In 1917, Randolph started "The Messenger" with his friend Chandler Owen and through the publication, criticized key prominent figures such as President Woodrow Wilson and Booker T. Washington. In 1925, Randolph became an organizer of the Brotherhood of Sleeping Car Porters, a majority black group which was able to win a contract with a railroad company in 1937. This achievement made Randolph a key figure in the labor movement, and soon after, he headed the National Negro Congress but resigned in 1940 after learning of the group's Communist affiliation. In 1941, he headed the March on Washington and successfully influenced President Franklin Roosevelt to ban discrimination in defense industries. Randolph's fight also led to President Harry Truman's desegregation of the army.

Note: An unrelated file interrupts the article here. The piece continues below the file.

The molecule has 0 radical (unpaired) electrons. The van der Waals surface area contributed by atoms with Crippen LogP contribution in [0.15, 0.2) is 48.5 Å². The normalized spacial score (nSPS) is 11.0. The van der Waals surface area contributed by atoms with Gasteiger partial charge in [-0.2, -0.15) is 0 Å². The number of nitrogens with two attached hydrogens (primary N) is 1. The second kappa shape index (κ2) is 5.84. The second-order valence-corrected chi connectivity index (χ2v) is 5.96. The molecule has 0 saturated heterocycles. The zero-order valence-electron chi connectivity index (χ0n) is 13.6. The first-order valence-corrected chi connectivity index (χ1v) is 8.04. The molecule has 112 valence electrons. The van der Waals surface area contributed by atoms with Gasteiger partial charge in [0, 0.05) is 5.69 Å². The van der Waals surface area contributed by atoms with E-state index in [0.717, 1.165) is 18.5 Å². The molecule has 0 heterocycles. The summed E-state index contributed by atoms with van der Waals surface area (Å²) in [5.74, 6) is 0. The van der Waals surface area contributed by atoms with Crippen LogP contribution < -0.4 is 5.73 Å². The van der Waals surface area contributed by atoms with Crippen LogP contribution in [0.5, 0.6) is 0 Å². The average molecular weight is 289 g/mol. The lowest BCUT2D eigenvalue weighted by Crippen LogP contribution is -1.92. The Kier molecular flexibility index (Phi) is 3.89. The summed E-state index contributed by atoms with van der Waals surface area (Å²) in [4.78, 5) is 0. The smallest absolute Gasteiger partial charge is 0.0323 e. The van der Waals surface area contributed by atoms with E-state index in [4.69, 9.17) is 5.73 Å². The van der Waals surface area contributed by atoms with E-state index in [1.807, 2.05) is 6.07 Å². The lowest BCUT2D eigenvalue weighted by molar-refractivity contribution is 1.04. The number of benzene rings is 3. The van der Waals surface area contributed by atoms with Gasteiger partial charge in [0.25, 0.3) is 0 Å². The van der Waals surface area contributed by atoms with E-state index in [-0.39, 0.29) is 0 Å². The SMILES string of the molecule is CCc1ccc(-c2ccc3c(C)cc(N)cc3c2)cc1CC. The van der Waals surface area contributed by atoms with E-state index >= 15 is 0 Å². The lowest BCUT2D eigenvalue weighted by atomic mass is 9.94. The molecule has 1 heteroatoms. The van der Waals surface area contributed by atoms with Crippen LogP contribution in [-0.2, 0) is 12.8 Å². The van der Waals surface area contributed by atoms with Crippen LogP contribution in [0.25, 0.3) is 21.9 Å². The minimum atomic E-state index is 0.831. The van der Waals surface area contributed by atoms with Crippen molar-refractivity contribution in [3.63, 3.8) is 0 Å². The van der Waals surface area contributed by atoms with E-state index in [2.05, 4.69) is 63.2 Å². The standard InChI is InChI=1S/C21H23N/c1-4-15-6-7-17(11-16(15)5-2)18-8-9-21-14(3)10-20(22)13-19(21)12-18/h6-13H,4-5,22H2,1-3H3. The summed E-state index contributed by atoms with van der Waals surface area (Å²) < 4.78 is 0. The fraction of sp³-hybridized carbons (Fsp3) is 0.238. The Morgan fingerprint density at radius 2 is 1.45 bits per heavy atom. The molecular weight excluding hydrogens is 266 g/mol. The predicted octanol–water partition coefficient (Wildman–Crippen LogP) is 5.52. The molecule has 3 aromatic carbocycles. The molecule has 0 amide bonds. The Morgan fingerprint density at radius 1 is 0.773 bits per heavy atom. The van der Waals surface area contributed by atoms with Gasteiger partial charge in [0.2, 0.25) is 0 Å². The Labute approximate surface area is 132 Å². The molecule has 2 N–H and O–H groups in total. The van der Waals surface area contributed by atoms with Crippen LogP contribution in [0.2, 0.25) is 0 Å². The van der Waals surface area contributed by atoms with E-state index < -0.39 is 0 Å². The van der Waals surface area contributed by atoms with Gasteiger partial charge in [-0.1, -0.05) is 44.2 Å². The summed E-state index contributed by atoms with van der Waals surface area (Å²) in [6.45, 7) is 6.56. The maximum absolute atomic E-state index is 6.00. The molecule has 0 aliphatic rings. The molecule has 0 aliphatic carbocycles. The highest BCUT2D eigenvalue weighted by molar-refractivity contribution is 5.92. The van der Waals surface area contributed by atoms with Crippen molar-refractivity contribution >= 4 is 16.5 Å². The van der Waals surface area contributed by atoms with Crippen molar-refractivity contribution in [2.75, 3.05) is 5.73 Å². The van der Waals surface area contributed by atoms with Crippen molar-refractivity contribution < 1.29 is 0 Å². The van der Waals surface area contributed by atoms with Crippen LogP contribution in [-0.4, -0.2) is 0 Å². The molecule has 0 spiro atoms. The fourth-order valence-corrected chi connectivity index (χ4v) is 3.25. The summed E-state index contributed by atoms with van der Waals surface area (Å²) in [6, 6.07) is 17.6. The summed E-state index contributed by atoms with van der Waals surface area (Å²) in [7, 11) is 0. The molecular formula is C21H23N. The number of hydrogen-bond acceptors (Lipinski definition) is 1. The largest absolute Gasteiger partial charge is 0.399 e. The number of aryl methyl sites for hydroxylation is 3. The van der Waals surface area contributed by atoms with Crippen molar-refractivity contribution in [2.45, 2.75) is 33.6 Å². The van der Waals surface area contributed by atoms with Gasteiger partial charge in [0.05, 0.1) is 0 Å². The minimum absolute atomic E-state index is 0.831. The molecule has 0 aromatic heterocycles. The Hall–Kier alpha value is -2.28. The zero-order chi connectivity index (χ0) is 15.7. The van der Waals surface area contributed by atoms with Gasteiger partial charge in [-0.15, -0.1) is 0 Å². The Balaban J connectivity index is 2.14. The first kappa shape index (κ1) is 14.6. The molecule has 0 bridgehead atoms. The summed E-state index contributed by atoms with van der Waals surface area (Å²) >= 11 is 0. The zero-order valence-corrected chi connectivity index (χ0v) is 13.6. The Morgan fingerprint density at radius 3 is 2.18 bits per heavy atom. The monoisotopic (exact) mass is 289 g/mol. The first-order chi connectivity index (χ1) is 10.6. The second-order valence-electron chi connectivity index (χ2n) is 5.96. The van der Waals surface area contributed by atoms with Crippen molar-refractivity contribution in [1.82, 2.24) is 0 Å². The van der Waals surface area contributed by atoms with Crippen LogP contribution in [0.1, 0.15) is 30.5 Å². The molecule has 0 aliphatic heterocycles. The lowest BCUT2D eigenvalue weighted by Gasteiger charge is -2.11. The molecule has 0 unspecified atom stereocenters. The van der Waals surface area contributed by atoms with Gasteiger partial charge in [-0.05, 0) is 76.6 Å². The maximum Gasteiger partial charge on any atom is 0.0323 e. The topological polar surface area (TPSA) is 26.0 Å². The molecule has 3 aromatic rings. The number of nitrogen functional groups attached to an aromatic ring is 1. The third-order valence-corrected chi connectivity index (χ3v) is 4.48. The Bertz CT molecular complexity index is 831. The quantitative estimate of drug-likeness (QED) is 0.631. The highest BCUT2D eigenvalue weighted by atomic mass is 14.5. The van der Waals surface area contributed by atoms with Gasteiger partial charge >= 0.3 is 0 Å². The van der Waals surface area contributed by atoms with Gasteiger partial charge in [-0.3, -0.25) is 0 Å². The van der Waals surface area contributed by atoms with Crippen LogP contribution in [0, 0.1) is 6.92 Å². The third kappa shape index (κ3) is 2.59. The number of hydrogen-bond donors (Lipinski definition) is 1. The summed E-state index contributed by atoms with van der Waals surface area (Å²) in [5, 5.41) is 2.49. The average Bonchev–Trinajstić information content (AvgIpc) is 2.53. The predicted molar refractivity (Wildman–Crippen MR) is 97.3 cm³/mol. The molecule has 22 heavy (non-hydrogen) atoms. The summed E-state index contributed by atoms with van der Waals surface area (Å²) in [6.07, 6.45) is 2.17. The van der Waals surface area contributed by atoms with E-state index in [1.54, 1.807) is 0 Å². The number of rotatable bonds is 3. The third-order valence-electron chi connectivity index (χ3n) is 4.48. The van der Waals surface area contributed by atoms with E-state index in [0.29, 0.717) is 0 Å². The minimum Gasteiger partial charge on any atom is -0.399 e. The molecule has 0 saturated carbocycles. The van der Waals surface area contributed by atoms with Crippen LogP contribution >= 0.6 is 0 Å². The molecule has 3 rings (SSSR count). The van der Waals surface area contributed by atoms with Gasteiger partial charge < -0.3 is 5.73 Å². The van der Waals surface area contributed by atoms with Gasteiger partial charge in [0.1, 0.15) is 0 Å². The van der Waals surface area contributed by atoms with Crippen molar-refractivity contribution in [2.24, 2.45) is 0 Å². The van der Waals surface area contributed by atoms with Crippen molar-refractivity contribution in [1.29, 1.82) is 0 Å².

Throughout his life, Randolph fought against discrimination for the black working class, and his background in diverse literature enabled him to approach various issues with a certain rationality that distinguished his efforts from those of the southern civil rights movement.
Information has been compiled from The Reader's Companion to American History.
Feza Kikaya. Feza Kikaya is finally a SENIOR in the CAP program at Blair. She enjoys driving, hanging out with friends and laughing. Most importantly, Feza is counting down the days to graduation so she can begin a new chapter of her life in college. Her favorite … More »